Summer School: Geopolitics in a Globalised World
Deadline: Fri, 31 Mar 2023
The end of the Cold War was heralded by many scholars and policy-makers as the beginning of a new international order, in which the logic of power politics and spheres of influence would give way to the shared interests generated by the increasingly intensive and extensive flows of ideas, capital, goods and services. The need to control and extend influence over territory was a remnant of the nineteenth century and not consonant with a world where markets could deliver the same rewards with fewer costs and positive-sum results for all. Not only had history reached its end point, so had geography, seemingly. Experts claimed that the world was “flat”, with a future that belonged to Europe with its post-modern integration project and that an international order based on grand strategies and struggles for influence would give way to one increasingly shaped by what has come to be known as the liberal international order.
Whether order in the international system was constructed along such a clear geopolitics-globalization binary is open to debate. But it certainly is the case that debates in international relations and political science have focused on the extent to which the control of territory was central to our understanding of politics, and not only with respect to the European Union. The discussion about how to manage the emergence of China, Turkey’s continued incursions into Syria to quell Kurdish desire for sovereignty, increasing economic nationalism are just a few indications that the tension between wanting to be part of an open global economy and order and the desire to control territory was evident lonsg before Russia’s war in Ukraine. Geopolitics and attendant notions of grand strategy, spheres of influence and great power politics probably never went away; but it has been the case that both international relations and policy-makers are trying to make sense of how to understand a world that has both extensive supply chains and increasing economic nationalism; one with transnational flows of capital, goods, ideas and even people but also calls to close borders; one with contrasting images of an international community and spheres of influence.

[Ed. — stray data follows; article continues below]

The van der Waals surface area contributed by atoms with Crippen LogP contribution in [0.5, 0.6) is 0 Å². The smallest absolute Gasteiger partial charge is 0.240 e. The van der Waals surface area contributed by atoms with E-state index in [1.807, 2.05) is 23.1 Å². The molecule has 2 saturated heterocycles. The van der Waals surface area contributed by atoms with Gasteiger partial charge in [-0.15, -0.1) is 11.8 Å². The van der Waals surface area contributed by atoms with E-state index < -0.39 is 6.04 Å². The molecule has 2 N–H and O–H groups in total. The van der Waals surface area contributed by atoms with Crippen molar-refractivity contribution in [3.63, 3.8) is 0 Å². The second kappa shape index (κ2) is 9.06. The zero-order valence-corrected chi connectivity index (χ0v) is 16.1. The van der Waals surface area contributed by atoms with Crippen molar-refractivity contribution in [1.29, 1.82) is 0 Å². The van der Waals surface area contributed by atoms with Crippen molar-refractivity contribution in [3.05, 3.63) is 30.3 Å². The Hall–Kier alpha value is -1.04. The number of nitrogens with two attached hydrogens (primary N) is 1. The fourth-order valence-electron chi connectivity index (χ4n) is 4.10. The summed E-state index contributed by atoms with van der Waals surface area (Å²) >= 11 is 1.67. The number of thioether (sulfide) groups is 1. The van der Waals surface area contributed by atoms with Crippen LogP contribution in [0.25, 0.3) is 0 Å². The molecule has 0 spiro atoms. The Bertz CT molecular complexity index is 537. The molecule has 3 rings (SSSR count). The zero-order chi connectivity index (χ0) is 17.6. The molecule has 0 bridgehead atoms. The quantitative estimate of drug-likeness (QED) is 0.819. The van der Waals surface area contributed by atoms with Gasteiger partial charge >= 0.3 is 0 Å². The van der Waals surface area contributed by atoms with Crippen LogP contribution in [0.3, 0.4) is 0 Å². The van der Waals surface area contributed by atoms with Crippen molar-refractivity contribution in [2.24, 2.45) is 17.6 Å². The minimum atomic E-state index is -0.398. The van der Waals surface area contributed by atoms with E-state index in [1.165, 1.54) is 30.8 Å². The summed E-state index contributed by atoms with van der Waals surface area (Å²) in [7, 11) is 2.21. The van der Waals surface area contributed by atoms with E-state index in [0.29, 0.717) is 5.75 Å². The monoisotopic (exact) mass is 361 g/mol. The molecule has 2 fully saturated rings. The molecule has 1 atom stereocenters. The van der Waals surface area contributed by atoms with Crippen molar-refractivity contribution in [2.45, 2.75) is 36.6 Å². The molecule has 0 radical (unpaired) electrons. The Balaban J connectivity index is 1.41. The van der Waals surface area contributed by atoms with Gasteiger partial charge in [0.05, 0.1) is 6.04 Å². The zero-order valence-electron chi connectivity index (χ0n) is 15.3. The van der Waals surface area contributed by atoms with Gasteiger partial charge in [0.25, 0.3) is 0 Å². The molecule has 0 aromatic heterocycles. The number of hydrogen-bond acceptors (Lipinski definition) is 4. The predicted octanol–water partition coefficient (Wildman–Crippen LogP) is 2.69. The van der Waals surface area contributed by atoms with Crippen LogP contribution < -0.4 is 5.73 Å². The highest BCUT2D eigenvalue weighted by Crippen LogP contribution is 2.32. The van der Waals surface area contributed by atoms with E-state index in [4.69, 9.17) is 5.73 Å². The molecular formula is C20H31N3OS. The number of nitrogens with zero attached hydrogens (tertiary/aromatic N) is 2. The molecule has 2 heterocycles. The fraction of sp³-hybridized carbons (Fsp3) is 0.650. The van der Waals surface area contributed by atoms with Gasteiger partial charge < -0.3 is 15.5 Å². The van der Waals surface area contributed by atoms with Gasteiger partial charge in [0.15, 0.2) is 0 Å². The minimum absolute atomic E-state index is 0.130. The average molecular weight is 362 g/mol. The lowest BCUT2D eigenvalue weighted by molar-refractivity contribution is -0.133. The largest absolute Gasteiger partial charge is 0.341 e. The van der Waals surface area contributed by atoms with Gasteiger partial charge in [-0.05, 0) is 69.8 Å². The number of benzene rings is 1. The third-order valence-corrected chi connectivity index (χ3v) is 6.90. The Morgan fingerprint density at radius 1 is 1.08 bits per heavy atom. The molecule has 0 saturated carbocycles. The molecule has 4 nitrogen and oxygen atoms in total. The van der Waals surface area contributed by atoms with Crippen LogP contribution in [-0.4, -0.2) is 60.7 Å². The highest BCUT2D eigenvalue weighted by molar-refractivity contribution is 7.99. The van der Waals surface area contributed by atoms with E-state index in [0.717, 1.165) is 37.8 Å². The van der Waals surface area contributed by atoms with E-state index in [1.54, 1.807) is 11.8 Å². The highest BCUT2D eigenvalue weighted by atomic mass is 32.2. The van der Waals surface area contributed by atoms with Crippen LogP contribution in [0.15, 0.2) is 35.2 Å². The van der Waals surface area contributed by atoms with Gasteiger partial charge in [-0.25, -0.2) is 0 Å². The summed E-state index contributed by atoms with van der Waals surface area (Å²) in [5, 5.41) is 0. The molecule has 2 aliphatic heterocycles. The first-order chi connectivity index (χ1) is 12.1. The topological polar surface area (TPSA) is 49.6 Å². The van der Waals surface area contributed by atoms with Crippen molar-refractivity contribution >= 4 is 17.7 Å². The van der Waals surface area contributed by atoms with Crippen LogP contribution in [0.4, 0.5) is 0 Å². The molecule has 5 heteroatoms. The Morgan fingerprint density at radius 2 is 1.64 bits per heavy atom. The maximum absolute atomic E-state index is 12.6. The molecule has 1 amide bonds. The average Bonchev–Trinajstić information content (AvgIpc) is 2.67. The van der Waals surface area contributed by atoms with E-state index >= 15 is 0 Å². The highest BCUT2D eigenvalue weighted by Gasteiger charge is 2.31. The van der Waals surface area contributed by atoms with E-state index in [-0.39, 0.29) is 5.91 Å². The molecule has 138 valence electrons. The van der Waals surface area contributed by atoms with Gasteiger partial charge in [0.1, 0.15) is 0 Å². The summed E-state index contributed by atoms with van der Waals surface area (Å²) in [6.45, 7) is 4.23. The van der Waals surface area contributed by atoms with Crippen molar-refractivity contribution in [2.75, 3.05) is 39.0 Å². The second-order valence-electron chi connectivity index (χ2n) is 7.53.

The aim of this summer school is to explore how we understand international order in the face of this tension between globalization and geopolitics. Its aims are two-fold. First, it wants to explore the extent to which heuristic constructions such as globalization and geopolitics are useful for us to understand order in the contemporary international system. Are the conceptual tools that point us in the direction of interdependence and cooperation more useful than those that highlight fear and uncertainty in the struggle to extend spheres of influence? How do we break free from these constraints? The second aim is to explore different issues and challenges where this tension might be more evident. These range from climate change, energy security, food, water and the managing of borders.
The week-long summer school will be held at the University of Trento. It is aimed at PhD students or early career researchers. It will have twice-daily seminars led by scholars working on globalization and geopolitics. The week will conclude with an international workshop on the same topic that will bring 6-8 scholars presenting papers, for which a parallel call for papers has been issued. A workshop programme will be available on 1 May.
There are no fees to participate in the summer school although there a limited number of places available. Accommodation and some meals will be provided by the University of Trento.
Conference Organisers: Viktoria Akchurina (Anwar Gargash Diplomatic Academy) and Vincent Della Sala (University of Trento)
If you are interested in attending, please send a short description of your current research project (300 words) and short bio or CV to firstname.lastname@example.org by 31 March 2023.